Meanwhile, if you are a business and would like to get involved by supporting us, in exchange for an advert in these pages of N332 RoadWatch or the website, send us an email,

As for everybody else, we hope you enjoy this first edition. We are now off to start work on the next. Enjoy your summer and stay safe.

If you do want to purchase your own copy to download (remember to make sure you can view PDF´s first though), click the button below…

Purchase and Download your own PDF

Driving Restrictions for Pensioners

Drivers over the age of 65 may face restrictions on their driving based on medical conditions.

Depending on the type and severity of medical failures, the traffic department have issued a list of guidelines on restrictions that the over 65´s may face.

The first restriction could be based on distance, with older drivers restricted to journeys not exceeding either 20 or 50 kilometres distance.

Elderly drivers may also face permanent bans from driving on motorways, or at night.

Drivers may face restrictions in the maximum permitted speed which the vehicle they are driving may travel. The actual restrictions will be assessed by the driving examiners based on the medical evidence but could restrict vehicles to a maximum of either 70 or 100 kilometres per hour.

Driving licences will have to be renewed every 5 years for the over 65´s, rather than every 10 years for those under the age bracket. However, the 5 year renewal is based on a person of optimum health, the examination may result in a forced renewal every 2, 3 or 4 years, which may alter after each renewal depending on how health has declined.

The over 65´s must also provide a certificate from the family doctor in the case of having been diagnosed with a chronic disease which may affect driving ability, if they have had cataract surgery or heart surgery, and if they are diabetic or taking medications such as Sintrom or other anticoagulant drugs.

The Hazards of Heat

High summer temperatures may be a welcome change for those looking to relax on the beach this summer, but higher temperatures pose an often hidden risk, especially to vehicles and road safety.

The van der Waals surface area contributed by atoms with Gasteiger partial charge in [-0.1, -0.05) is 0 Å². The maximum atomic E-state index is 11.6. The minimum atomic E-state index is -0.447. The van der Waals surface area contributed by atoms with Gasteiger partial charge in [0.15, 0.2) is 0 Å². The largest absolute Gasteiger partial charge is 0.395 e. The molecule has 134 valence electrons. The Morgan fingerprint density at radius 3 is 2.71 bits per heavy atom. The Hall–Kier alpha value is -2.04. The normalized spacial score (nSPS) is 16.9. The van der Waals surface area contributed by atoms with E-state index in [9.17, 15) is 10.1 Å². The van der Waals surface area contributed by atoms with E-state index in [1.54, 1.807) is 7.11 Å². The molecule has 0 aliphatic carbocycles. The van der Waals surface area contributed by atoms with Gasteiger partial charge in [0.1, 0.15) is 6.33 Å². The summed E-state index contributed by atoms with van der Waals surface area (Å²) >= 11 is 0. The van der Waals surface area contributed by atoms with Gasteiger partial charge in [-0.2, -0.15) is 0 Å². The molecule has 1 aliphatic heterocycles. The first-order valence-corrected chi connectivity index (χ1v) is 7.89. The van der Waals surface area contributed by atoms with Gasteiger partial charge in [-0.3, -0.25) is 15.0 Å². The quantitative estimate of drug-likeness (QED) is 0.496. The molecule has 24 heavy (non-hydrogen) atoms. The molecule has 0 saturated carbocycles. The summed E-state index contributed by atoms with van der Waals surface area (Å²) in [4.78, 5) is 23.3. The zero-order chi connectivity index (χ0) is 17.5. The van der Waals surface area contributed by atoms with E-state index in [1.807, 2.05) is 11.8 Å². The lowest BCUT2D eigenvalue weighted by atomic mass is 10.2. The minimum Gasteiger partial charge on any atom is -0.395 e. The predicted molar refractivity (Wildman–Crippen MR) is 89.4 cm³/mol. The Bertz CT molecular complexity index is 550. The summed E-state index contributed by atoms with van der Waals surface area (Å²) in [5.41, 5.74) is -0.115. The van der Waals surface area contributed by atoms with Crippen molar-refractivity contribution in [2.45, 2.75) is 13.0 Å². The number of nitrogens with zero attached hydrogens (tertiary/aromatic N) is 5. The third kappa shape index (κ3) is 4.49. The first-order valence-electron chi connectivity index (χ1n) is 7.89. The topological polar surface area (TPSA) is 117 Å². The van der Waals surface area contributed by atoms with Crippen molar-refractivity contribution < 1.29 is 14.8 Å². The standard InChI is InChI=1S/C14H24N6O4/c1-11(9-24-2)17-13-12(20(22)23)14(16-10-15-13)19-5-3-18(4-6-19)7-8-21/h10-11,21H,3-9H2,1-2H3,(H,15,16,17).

The most vulnerable parts of the vehicle in extreme temperatures are tyres, brakes and shock absorbers, all of which are crucial to keeping a moving vehicle under control and stopping safely.

Driving with tyres with low pressure increases the probability of a blowout by up to 60%, shortens its life by up to 15% and increases fuel consumption by up to 7%.


With the intense external heat, the engine loses up to 15% power and potentially even more as it drives the cooling and air conditioning systems.

The brakes overheat, this in turn can increase consumption of brake fluid and can cause a phenomenon known as “fading”, which reduces the ability to slow the vehicle down.

In order to reduce these factors and keep your vehicle at its optimum, frequent checks of tyres, brakes, shock absorbers, oil, brake and coolant levels, the battery, lights and air conditioning should all be checked regularly, and especially before a long journey.

If this seems like a daunting task then you can always call into your local maintenance garage and ask them to do the checks for you. Many garages already offer a comprehensive summer service, although many drivers don´t realise that this is equally as important as a winter service, and so the heightened risks continue.

Aside from the safety aspects of the vehicle, one common maintenance call during summer is for the failure of air conditioning units. Experts say that these should be checked at least once a year and before the summer, as for most of the cooler months the units lay dormant and can fail over time without being noticed. Sometimes, the presence of an unpleasant odour is an indicator of a failure of the air conditioning.

Air conditioning that is working too hard can not only increase the mechanical strain. An average air conditioning unit will cool the vehicle´s interior to around 22 degrees Celsius, whereas cooling the air to just 20 degrees will increase fuel consumption by up to 20%.

It is also important to ensure that your vehicle is correctly loaded before a summer trip. Remember not to exceed the maximum permitted load, not only for the vehicle, but also for the tyres. Weight should be evenly distributed with heavier items nearest the ground and as near to the centre of the vehicle as possible, without impeding the passenger´s mobility, but maintaining a centre of gravity wherever possible. Once loaded, remember to adjust the tyre pressure as per the manufacturer’s recommendations, and then increase the pressure once the vehicle is unloaded.

Never carry loose items in the interior of the vehicle as these could become projectiles in the event of heavy braking or a collision and can seriously injure, or worse, the occupants of the car. Finally, if carrying a protruding load, remember not to exceed the permitted dimensions, use a V20 warning sign on the rear, and make sure that lights and number plates remain unobstructed at all times.

Full Timetable of Summer Operations 2016

To make it easier as a reference, here is the schedule of operations on the roads of Spain this summer:

01 July to 03 July – 1ª Operación verano

11 July to 17 July – Intensified checks on vehicle standards

29 July to 01 August – Operación 1º de agosto

12 August to 15 August – Operación 15 de agosto

15 August to 21 August – Intensified checks on alcohol and drug use.

22 August to 28 August – Intensified speed checks.